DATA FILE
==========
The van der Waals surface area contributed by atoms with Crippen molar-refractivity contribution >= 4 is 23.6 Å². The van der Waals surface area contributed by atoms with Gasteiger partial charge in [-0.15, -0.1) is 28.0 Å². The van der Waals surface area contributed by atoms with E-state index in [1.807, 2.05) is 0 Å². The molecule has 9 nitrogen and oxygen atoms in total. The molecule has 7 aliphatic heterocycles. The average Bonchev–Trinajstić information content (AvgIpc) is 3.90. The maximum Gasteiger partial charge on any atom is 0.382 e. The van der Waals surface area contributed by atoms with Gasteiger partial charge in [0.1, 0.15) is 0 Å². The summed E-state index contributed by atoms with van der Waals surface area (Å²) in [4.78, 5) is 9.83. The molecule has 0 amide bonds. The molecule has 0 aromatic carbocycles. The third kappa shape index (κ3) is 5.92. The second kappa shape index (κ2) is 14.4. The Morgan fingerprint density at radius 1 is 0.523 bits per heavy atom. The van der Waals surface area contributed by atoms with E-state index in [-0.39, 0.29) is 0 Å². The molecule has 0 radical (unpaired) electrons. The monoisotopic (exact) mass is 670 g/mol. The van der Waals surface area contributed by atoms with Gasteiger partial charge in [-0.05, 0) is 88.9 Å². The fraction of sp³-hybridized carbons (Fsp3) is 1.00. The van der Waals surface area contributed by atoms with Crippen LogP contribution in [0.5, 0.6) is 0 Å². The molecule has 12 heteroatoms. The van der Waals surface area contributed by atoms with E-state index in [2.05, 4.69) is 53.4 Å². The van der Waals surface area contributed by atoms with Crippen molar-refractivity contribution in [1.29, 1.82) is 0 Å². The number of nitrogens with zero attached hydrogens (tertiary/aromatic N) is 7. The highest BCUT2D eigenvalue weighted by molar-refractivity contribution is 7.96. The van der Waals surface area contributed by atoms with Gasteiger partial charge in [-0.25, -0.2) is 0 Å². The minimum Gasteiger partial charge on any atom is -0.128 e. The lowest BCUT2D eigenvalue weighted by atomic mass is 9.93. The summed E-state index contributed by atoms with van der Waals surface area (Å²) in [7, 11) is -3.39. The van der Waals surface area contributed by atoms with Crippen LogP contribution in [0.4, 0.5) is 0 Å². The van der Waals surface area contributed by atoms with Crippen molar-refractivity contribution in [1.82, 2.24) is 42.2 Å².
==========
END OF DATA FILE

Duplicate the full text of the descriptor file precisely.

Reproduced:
The van der Waals surface area contributed by atoms with Crippen molar-refractivity contribution >= 4 is 23.6 Å². The van der Waals surface area contributed by atoms with Gasteiger partial charge in [-0.15, -0.1) is 28.0 Å². The van der Waals surface area contributed by atoms with E-state index in [1.807, 2.05) is 0 Å². The molecule has 9 nitrogen and oxygen atoms in total. The molecule has 7 aliphatic heterocycles. The average Bonchev–Trinajstić information content (AvgIpc) is 3.90. The maximum Gasteiger partial charge on any atom is 0.382 e. The van der Waals surface area contributed by atoms with Gasteiger partial charge in [0.1, 0.15) is 0 Å². The summed E-state index contributed by atoms with van der Waals surface area (Å²) in [4.78, 5) is 9.83. The molecule has 0 amide bonds. The molecule has 0 aromatic carbocycles. The third kappa shape index (κ3) is 5.92. The second kappa shape index (κ2) is 14.4. The Morgan fingerprint density at radius 1 is 0.523 bits per heavy atom. The van der Waals surface area contributed by atoms with E-state index in [-0.39, 0.29) is 0 Å². The molecule has 0 radical (unpaired) electrons. The monoisotopic (exact) mass is 670 g/mol. The van der Waals surface area contributed by atoms with Gasteiger partial charge in [-0.05, 0) is 88.9 Å². The fraction of sp³-hybridized carbons (Fsp3) is 1.00. The van der Waals surface area contributed by atoms with Crippen LogP contribution in [0.5, 0.6) is 0 Å². The molecule has 12 heteroatoms. The van der Waals surface area contributed by atoms with E-state index in [2.05, 4.69) is 53.4 Å². The van der Waals surface area contributed by atoms with Crippen molar-refractivity contribution in [1.29, 1.82) is 0 Å². The number of nitrogens with zero attached hydrogens (tertiary/aromatic N) is 7. The highest BCUT2D eigenvalue weighted by molar-refractivity contribution is 7.96. The van der Waals surface area contributed by atoms with Gasteiger partial charge in [-0.25, -0.2) is 0 Å². The minimum Gasteiger partial charge on any atom is -0.128 e. The lowest BCUT2D eigenvalue weighted by atomic mass is 9.93. The summed E-state index contributed by atoms with van der Waals surface area (Å²) in [7, 11) is -3.39. The van der Waals surface area contributed by atoms with Crippen LogP contribution in [0.4, 0.5) is 0 Å². The van der Waals surface area contributed by atoms with Crippen molar-refractivity contribution in [1.82, 2.24) is 42.2 Å².